Friday, January 31, 2020

Rev. Nancy Foran, Pastor at Raymond Village Community Church set to retire in April

Rev. Nancy Foran
By Lorraine Glowczak

“I walked through the backdoor of ministry quite by accident,” joked Rev. Nancy Foran of Raymond Village Community Church. “The last thing I ever wanted was to get a master’s degree and speak in front of people.”

Although she never intended to enter the ecclesiastic field, it is where she inadvertently found her calling. After approximately 40 years as a clergywoman, with a little over 14 years of service at the Raymond Village Community Church United Church of Christ, she has recently decided to step down and enter the next phase of her life. Rev. Foran’s last day at the pulpit will be Easter Sunday, April 12th.  She will be the longest serving pastor in the history of that church.

Originally from New Jersey, Rev. Foran received her Bachelor of Arts Degree in Religious Studies from Carleton College in 1971, but as she puts it, “the religion store wasn’t hiring that year.” As a recent college graduate with no job and very little skills, she attended secretarial school. “It was a program for people just like me – we were all graduates who had degrees in sociology, religion, etc.”

After gaining a secretarial certification, she worked as a secretary in the music department at Montclair State College and as a Howard Johnson waitress on weekends. But after a year, she realized the office life was not for her. weekend, she visited a friend who was a student at Yale Divinity School. “I went there as a visitor and returned home as an optimistic future student.” Rev. Foran applied, was accepted and received her Master of Divinity degree three years later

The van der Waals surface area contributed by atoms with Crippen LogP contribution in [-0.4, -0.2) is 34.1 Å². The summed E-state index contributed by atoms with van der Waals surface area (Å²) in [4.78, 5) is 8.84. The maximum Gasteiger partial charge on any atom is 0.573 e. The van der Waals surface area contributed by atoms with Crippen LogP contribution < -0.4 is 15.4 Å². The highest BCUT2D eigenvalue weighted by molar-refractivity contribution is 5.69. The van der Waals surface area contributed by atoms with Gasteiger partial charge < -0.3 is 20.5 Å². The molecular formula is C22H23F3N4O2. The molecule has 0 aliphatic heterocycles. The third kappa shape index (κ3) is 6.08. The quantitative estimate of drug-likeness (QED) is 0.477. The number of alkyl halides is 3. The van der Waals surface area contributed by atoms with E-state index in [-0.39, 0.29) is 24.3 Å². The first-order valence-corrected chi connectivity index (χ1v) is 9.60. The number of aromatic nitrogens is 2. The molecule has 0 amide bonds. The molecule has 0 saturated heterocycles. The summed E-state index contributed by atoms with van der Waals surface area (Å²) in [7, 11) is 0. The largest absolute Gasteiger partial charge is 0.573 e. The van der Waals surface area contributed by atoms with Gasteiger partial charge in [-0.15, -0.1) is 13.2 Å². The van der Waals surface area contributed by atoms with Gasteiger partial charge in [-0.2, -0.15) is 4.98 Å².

“It was an exciting time to be at Yale,” she said. “When I entered the program in 1972, only a handful of the student population were female,” Rev. Foran said. “Three years later, women clergy students had increased to approximately 50 percent.”

After moving to and living in Washington D.C. for a couple of years, she and her husband, Joe, moved to Maine when he was offered a position with the Natural Resource Council. Making Hallowell their home base at the time and later Cumberland, Rev. Foran acted as an interim pastor for various churches, while raising a daughter and two sons. She eventually became the Elder Chaplain at First Congregational Church United Church of Christ South Portland.

She accepted the call to be the part-time Pastor of Raymond Village Community Church fourteen years ago. She and Joe moved to and still make their home in Naples.

The highlight of her career was the unanticipated delight she experienced in her role as an Elder Chaplain. “I had always envisioned myself working with the youth, but I realized how much I truly enjoyed the amazing lives, stories and wisdom the elderly have shared with me,” began Rev. Foran. 

“By the time they reach their 80s and 90s, they have experienced so many illnesses, death and great disappointments – but yet – they all say their lives have been a blessing despite the tragedies and hardships. Working with the elderly was and continues to be an unexpected joy.”